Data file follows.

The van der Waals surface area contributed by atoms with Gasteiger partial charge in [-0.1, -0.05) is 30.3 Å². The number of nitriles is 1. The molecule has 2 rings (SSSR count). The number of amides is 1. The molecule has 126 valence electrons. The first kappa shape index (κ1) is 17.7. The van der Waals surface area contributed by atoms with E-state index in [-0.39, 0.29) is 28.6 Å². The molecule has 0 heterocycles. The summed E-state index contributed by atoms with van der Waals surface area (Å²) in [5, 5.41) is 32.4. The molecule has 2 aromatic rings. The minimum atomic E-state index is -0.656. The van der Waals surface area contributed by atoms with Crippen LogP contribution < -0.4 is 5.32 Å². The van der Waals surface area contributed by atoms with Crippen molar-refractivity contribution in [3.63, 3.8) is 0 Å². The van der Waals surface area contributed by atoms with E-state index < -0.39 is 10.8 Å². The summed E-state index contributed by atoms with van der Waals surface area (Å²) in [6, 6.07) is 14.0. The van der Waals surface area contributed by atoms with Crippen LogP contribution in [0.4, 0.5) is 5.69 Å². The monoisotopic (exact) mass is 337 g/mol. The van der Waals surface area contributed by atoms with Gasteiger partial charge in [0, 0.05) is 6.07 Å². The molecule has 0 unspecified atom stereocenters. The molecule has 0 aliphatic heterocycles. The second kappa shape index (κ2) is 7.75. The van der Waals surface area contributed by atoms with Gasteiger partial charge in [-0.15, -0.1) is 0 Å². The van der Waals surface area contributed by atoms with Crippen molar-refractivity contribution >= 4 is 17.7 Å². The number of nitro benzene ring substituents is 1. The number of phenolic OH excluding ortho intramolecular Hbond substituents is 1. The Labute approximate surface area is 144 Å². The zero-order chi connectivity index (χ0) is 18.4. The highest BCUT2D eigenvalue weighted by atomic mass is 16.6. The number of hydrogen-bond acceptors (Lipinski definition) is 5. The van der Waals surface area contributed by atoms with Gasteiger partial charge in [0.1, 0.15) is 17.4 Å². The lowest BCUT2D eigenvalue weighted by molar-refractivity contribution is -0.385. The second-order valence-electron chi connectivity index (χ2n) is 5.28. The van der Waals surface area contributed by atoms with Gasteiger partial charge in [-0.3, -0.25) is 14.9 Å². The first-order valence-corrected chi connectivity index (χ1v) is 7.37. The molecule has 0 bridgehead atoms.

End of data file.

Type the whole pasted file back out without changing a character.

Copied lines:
The van der Waals surface area contributed by atoms with Gasteiger partial charge in [-0.1, -0.05) is 30.3 Å². The number of nitriles is 1. The molecule has 2 rings (SSSR count). The number of amides is 1. The molecule has 126 valence electrons. The first kappa shape index (κ1) is 17.7. The van der Waals surface area contributed by atoms with E-state index in [-0.39, 0.29) is 28.6 Å². The molecule has 0 heterocycles. The summed E-state index contributed by atoms with van der Waals surface area (Å²) in [5, 5.41) is 32.4. The molecule has 2 aromatic rings. The minimum atomic E-state index is -0.656. The van der Waals surface area contributed by atoms with Crippen LogP contribution < -0.4 is 5.32 Å². The van der Waals surface area contributed by atoms with Crippen molar-refractivity contribution in [3.63, 3.8) is 0 Å². The van der Waals surface area contributed by atoms with E-state index < -0.39 is 10.8 Å². The summed E-state index contributed by atoms with van der Waals surface area (Å²) in [6, 6.07) is 14.0. The van der Waals surface area contributed by atoms with Crippen LogP contribution in [0.4, 0.5) is 5.69 Å². The monoisotopic (exact) mass is 337 g/mol. The van der Waals surface area contributed by atoms with Gasteiger partial charge in [0, 0.05) is 6.07 Å². The molecule has 0 unspecified atom stereocenters. The molecule has 0 aliphatic heterocycles. The second kappa shape index (κ2) is 7.75. The van der Waals surface area contributed by atoms with Gasteiger partial charge in [-0.15, -0.1) is 0 Å². The van der Waals surface area contributed by atoms with Crippen molar-refractivity contribution >= 4 is 17.7 Å². The number of nitro benzene ring substituents is 1. The number of phenolic OH excluding ortho intramolecular Hbond substituents is 1. The Labute approximate surface area is 144 Å². The zero-order chi connectivity index (χ0) is 18.4. The highest BCUT2D eigenvalue weighted by atomic mass is 16.6. The number of hydrogen-bond acceptors (Lipinski definition) is 5. The van der Waals surface area contributed by atoms with Gasteiger partial charge in [0.1, 0.15) is 17.4 Å². The lowest BCUT2D eigenvalue weighted by molar-refractivity contribution is -0.385. The second-order valence-electron chi connectivity index (χ2n) is 5.28. The van der Waals surface area contributed by atoms with Gasteiger partial charge in [-0.3, -0.25) is 14.9 Å². The first-order valence-corrected chi connectivity index (χ1v) is 7.37. The molecule has 0 bridgehead atoms.